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Open source ARC implementation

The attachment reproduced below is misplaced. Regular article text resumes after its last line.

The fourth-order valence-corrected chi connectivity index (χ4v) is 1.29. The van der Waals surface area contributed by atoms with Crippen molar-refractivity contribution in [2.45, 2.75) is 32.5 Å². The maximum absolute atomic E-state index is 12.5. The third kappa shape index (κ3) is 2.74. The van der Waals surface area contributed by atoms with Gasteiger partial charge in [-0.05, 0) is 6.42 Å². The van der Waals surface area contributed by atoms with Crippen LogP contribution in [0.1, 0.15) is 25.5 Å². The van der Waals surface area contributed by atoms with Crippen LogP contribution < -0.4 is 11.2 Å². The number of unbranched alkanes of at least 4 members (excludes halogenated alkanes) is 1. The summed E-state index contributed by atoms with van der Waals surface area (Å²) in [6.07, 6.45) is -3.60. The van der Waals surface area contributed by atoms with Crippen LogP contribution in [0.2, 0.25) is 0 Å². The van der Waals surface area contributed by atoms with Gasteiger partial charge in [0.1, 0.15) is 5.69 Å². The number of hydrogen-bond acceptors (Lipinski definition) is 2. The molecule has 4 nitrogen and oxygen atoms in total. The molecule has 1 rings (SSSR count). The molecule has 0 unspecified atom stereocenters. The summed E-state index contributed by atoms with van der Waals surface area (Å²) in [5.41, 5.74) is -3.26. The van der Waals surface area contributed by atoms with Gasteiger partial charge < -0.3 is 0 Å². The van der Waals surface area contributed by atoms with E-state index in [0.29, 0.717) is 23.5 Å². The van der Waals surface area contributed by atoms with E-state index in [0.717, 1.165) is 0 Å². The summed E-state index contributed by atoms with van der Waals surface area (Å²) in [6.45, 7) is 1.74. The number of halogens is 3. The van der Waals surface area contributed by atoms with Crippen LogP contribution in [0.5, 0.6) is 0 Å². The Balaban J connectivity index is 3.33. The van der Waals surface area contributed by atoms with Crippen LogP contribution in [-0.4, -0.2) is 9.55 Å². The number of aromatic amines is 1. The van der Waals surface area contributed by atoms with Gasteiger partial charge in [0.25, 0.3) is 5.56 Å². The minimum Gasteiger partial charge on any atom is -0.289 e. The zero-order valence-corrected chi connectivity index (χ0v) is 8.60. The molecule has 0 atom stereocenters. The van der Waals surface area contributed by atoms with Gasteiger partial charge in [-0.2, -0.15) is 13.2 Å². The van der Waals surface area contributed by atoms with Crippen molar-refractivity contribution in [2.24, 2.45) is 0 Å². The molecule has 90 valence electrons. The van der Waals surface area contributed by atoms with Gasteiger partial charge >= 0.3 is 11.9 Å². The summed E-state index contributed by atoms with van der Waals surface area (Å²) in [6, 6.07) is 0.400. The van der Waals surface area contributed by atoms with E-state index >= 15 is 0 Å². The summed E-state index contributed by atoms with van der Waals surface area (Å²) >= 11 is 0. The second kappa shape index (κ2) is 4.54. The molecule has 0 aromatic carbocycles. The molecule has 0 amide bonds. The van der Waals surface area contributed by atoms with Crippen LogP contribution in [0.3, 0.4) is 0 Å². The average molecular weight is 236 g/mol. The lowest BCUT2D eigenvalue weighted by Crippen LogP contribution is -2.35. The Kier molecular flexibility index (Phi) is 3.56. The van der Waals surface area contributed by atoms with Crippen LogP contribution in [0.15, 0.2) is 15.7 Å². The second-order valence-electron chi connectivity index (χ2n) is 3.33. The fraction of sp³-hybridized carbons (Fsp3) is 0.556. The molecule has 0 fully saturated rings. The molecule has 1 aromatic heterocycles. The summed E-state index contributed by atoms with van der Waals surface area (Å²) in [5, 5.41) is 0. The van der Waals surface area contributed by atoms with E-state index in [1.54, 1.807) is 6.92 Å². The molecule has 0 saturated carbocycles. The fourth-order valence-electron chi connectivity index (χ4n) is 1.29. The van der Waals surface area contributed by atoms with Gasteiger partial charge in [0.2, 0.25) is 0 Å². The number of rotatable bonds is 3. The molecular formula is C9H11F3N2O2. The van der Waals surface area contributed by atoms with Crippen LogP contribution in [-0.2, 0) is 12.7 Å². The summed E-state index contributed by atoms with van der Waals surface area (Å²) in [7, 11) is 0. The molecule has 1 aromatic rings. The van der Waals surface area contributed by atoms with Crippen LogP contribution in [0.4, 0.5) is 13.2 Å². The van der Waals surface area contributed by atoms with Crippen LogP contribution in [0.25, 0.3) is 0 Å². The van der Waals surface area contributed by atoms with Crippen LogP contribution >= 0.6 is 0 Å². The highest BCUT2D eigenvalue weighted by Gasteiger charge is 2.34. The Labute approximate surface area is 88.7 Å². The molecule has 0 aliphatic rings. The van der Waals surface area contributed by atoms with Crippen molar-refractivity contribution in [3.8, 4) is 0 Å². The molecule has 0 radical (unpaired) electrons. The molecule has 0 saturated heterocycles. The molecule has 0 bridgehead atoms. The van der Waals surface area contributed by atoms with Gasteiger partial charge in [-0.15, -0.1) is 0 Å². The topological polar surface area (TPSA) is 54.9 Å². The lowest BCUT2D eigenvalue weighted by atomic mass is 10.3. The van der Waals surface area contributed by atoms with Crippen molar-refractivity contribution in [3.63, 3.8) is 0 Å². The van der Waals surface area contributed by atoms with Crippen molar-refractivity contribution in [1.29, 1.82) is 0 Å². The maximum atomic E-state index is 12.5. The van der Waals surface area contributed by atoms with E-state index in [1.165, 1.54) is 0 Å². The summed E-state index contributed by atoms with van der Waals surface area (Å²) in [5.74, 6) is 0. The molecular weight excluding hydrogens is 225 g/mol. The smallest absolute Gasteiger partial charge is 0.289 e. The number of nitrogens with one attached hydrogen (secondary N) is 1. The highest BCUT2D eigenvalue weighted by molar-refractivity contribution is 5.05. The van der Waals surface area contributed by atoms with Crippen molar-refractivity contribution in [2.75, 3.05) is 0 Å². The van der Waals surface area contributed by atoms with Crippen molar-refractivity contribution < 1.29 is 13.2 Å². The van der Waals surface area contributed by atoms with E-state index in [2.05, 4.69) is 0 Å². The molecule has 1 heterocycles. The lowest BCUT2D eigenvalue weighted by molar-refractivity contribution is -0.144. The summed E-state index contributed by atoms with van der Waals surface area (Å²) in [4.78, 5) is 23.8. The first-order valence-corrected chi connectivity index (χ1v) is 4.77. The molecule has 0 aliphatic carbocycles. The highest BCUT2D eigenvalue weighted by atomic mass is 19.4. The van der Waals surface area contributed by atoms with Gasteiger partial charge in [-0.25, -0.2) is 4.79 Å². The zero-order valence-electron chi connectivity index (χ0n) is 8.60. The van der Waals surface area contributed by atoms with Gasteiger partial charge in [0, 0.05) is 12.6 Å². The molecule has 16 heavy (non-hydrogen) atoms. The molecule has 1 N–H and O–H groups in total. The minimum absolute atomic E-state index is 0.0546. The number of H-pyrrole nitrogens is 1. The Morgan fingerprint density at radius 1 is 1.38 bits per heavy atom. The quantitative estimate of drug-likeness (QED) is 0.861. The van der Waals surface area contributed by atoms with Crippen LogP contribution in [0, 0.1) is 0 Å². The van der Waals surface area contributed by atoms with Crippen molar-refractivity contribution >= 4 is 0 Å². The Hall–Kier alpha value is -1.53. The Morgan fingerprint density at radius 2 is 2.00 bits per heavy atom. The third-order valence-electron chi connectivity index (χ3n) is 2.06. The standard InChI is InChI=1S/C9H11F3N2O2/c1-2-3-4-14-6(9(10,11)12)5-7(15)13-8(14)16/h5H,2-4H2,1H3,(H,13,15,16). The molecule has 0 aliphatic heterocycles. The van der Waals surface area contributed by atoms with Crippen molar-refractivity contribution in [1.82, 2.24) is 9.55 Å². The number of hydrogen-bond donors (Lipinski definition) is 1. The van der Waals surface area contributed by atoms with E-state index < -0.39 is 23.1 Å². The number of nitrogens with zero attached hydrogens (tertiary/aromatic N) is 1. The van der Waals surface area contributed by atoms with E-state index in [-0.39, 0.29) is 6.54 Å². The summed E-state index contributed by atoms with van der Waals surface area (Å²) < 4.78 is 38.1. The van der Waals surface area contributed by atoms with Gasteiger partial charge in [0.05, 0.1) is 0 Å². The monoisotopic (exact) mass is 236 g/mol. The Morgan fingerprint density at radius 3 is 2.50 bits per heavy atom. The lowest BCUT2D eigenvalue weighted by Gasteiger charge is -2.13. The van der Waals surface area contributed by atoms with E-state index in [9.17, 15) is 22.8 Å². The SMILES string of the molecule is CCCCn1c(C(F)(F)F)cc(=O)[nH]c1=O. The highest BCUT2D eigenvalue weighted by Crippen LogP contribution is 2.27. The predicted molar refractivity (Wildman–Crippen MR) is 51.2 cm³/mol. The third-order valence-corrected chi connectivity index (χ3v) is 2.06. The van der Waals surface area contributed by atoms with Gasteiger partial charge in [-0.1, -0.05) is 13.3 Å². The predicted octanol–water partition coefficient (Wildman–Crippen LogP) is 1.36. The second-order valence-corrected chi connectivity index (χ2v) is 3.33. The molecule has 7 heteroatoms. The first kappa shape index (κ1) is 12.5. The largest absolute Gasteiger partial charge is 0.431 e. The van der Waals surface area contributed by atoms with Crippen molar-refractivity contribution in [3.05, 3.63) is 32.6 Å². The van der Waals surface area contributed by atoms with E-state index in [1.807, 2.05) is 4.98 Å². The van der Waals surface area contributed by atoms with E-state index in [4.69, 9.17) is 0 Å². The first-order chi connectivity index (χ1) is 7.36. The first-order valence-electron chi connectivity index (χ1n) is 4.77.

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OPENARC README ============== This directory has the latest open source ARC filter software from The Trusted Domain Project. There is a web site at http://www.trusteddomain.org that is home for the latest updates. +--------------+ | INTRODUCTION | +--------------+ The Trusted Domain Project (TDP) is a non-profit corporation dedicated to research and development of technologies that promote trust in the use of domain names in on the Internet. OpenARC is an initiative of TDP, and is primarily community effort to develop and maintain an open source library for producing ARC-aware applications, and a "milter"-based filter for providing ARC service. ARC is a technology proposal, put forward by a consortium of organizations, intended to allow a chain of message handlers (typically email operators) to confirm handling by trusted upstream handlers in an attempt to confirm the valid use of certain identifiers in the message. ARC is still experimental, and its specification may change. This package is intended for use by operators willing to take part in the experiment and provide their feedback to the development team. "milter" is a portmanteau of "mail filter" and refers to a protocol and API for communicating mail traffic information between MTAs and mail filtering plug-in applications. It was originally invented at Sendmail, Inc. but has also been adapted to other MTAs. A substantial amount of the code here is based on code developed as part of The OpenDKIM Project, also a TDP activity, which started as a code fork of version 2.8.3 of the open source "dkim-milter" package developed and maintained by Sendmail, Inc. The license used by The OpenDKIM Project is found in the LICENSE file. Portions of this project are also covered by the Sendmail Open Source License, available in this distribution in the file "LICENSE.Sendmail". See the copyright notice(s) in each source file to determine whether or not it is covered by both licenses. This package consists of a library that implements the ARC service and a milter-based filter application that can plug in to any milter-aware MTA to provide that service to sufficiently recent sendmail, Postfix or other MTAs that support the milter protocol. +--------------+ | DEPENDENCIES | +--------------+ To compile and operate, this package requires the following: o OpenSSL (http://www.openssl.org, or ask your software vendor for a package). Any version will get you started, however v0.9.8 or later is required if you want to be able to sign or verify messages using the SHA256 message digest algorithm which is generally required for current DKIM applications. o sendmail v8.13.0 (or later), or Postfix 2.3, (or later) and libmilter. (These are only required if you are building the filter.) o Access to a working nameserver (required only for signature verification). o On Linux systems, either libbsd (BSD compatibility library) or some other library that provides strlcat() and strlcpy(). o If you are interested in tinkering with the build and packaging structure, you may need to upgrade to these versions of GNU's "autotools" components: autoconf (GNU Autoconf) 2.61 automake (GNU automake) 1.7 (or 1.9 to avoid warnings) ltmain.sh (GNU libtool) 2.2.6 (or 1.5.26 after make maintainer-clean) +-----------------------+ | RELATED DOCUMENTATION | +-----------------------+ The man page for openarc (the actual filter program) is present in the openarc directory of this source distribution. There is additional information in the INSTALL and FEATURES files, and in the README file in the openarc directory. Changes are documented in the RELEASE_NOTES file. HTML-style documentation for libarc is available in libarc/docs in this source distribution. Mailing lists discussing and supporting the ARC software found in this package are maintained via a list server at trusteddomain.org. Visit http://www.trusteddomain.org to subscribe or browse archives. The available lists are: openarc-announce (moderated) Release announcements. openarc-users General OpenARC user questions and answers. openarc-dev Chatter among OpenARC developers. Bug tracking is done via the issue trackers on GitHub, at https://github.com/mskucherawy/OpenARC/issues. You can enter new bug reports there, but please check first for older bugs already open, or even already closed, before opening a new issue. +---------+ | WARNING | +---------+ Since OpenARC uses cryptography, the following information from OpenSSL applies to this package as well. PLEASE REMEMBER THAT EXPORT/IMPORT AND/OR USE OF STRONG CRYPTOGRAPHY SOFTWARE, PROVIDING CRYPTOGRAPHY HOOKS OR EVEN JUST COMMUNICATING TECHNICAL DETAILS ABOUT CRYPTOGRAPHY SOFTWARE IS ILLEGAL IN SOME PARTS OF THE WORLD. SO, WHEN YOU IMPORT THIS PACKAGE TO YOUR COUNTRY, RE-DISTRIBUTE IT FROM THERE OR EVEN JUST EMAIL TECHNICAL SUGGESTIONS OR EVEN SOURCE PATCHES TO THE AUTHOR OR OTHER PEOPLE YOU ARE STRONGLY ADVISED TO PAY CLOSE ATTENTION TO ANY EXPORT/IMPORT AND/OR USE LAWS WHICH APPLY TO YOU. THE AUTHORS ARE NOT LIABLE FOR ANY VIOLATIONS YOU MAKE HERE. SO BE CAREFUL, IT IS YOUR RESPONSIBILITY. If you use OpenSSL then make sure you read their README file which contains information about patents etc. +---------------------+ | DIRECTORY STRUCTURE | +---------------------+ contrib A collection of user contributed scripts that may be useful. docs A collection of RFCs and drafts related to opendkim. libopenarc A library that implements the proposed ARC service. libopenarc/docs HTML documentation describing the API provided by libopenarc. openarc A milter-based filter application which uses libopenarc to provide ARC service via an MTA using the milter protocol. +----------------+ | RUNTIME ISSUES | +----------------+ WARNING: symbol 'X' not available The filter attempted to get some information from the MTA that the MTA did not provide. At various points in the interaction between the MTA and the filter, certain macros containing information about the job in progress or the connection being handled are passed from the MTA to the filter. In the case of sendmail, the names of the macros the MTA should pass to the filter are defined by the "Milter.macros" settings in sendmail.cf, e.g. "Milter.macros.connect", "Milter.macros.envfrom", etc. This message indicates that the filter needed the contents of macro X, but that macro was not passed down from the MTA. Typically the values needed by this filter are passed from the MTA if the sendmail.cf was generated by the usual m4 method. If you do not have those options defined in your sendmail.cf, make sure your M4 configuration files are current and rebuild your sendmail.cf to get appropriate lines added to your sendmail.cf, and then restart sendmail. MTA timeouts By default, the MTA is configured to wait up to ten seconds for a response from a filter before giving up. When querying remote nameservers for key and policy data, the ARC filter may not get a response from the resolver within that time frame, and thus this MTA timeout will occur. This can cause messages to be rejected, temp-failed or delivered without verification, depending on the failure mode selected for the filter. When using the standard resolver library provided with your system, the DNS timeout cannot be adjusted. If you encounter this problem, you must increase the time the MTA waits for replies. See the documentation in the sendmail open source distribution (libmilter/README in particular) for instructions on changing these timeouts. d2i_PUBKEY_bio() failed After retrieving and decoding a public key to perform a message verification, the OpenSSL library attempted to make use of that key but failed. The known possible causes are: (a) Memory exhaustion (b) Key corruption If you're set to temp-fail messages in these cases, the remote end will probably retry the message. If the same message fails again later, the key is probably corrupted or otherwise invalid. Other OpenARC issues: Report any bugs to the email address email@example.com or to the GitHub issue trackers accessible at: https://github.com/mskucherawy/OpenARC/issues +-----------------------------+ | Sendmail REWRITING FEATURES | +-----------------------------+ There are two features of the sendmail MTA which, if activated, can interfere with successful use of the DKIM service. The two features are MASQUERADE_AS and FEATURE(genericstable). See cf/README in the open source sendmail source code distribution for more information. Due to the way the milter protocol is incorporated into the MTA, openarc sees the headers before they are modified as required by those two features. This means any signature is generated based on the headers originally injected by the mail client and not on the headers which are actually sent out by the MTA. As a result, the verifying agent at the receiver's side will be unable to verify the signature as the signed data and the received data don't match. The suggested solutions to this problem are: (1) Send mail with the headers already written as needed, obviating the need for these features (or just turn them off). (2) Have two MTAs set up, either on separate boxes or on the same box. The first MTA should do all of the rewriting (i.e. use these two features) and the second one should use opendkim to add the signature and do no rewriting at all. (3) Have multiple DaemonPortOptions lines in your configuration file. The first daemon port (port 25) does the header rewriting and then routes the message to the second port; the latter does no rewriting but does the signing and then sends the message on its way. There is also a feature of Sendmail that will cause it to alter addresses after signing but before they are transmitted. The feature, which is on by default, passes addresses in header fields to the resolver functions to ensure they are canonical. This can result in the replacement of those strings in the sent message with their canonical forms only after the message is signed, which will invalidate the signatures. To suppress this feature, add the following line to your sendmail.mc and submit.mc configuration files, re-generate your configuration and restart the filter: FEATURE(`nocanonify') -- Copyright (c) 2010-2012, 2014, 2016, 2017, The Trusted Domain Project. All rights reserved.